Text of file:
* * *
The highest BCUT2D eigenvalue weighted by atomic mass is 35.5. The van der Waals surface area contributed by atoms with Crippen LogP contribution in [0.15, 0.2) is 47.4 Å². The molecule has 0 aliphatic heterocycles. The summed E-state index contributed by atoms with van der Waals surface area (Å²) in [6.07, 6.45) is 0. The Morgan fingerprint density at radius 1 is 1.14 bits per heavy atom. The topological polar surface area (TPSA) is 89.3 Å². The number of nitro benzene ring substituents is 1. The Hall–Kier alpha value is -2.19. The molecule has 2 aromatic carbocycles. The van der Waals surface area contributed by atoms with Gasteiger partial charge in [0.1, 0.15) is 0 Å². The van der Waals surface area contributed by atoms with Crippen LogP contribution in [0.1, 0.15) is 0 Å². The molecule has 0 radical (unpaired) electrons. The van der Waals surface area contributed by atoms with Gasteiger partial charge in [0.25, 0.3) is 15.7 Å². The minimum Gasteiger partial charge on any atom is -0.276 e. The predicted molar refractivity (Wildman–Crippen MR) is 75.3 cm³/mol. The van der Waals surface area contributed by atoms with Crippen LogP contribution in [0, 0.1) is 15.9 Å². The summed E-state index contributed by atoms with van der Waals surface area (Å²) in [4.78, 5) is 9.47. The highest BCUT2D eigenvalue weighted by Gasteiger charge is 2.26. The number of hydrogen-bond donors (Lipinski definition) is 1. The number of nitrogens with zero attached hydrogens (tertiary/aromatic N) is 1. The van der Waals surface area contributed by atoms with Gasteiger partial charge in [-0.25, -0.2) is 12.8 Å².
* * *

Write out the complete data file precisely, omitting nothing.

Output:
The highest BCUT2D eigenvalue weighted by atomic mass is 35.5. The van der Waals surface area contributed by atoms with Crippen LogP contribution in [0.15, 0.2) is 47.4 Å². The molecule has 0 aliphatic heterocycles. The summed E-state index contributed by atoms with van der Waals surface area (Å²) in [6.07, 6.45) is 0. The Morgan fingerprint density at radius 1 is 1.14 bits per heavy atom. The topological polar surface area (TPSA) is 89.3 Å². The number of nitro benzene ring substituents is 1. The Hall–Kier alpha value is -2.19. The molecule has 2 aromatic carbocycles. The van der Waals surface area contributed by atoms with Gasteiger partial charge in [0.1, 0.15) is 0 Å². The van der Waals surface area contributed by atoms with Crippen LogP contribution in [0.1, 0.15) is 0 Å². The molecule has 0 radical (unpaired) electrons. The van der Waals surface area contributed by atoms with Gasteiger partial charge in [0.25, 0.3) is 15.7 Å². The minimum Gasteiger partial charge on any atom is -0.276 e. The predicted molar refractivity (Wildman–Crippen MR) is 75.3 cm³/mol. The van der Waals surface area contributed by atoms with Crippen LogP contribution in [0, 0.1) is 15.9 Å². The summed E-state index contributed by atoms with van der Waals surface area (Å²) in [4.78, 5) is 9.47. The highest BCUT2D eigenvalue weighted by Gasteiger charge is 2.26. The number of hydrogen-bond donors (Lipinski definition) is 1. The number of nitrogens with zero attached hydrogens (tertiary/aromatic N) is 1. The van der Waals surface area contributed by atoms with Gasteiger partial charge in [-0.25, -0.2) is 12.8 Å².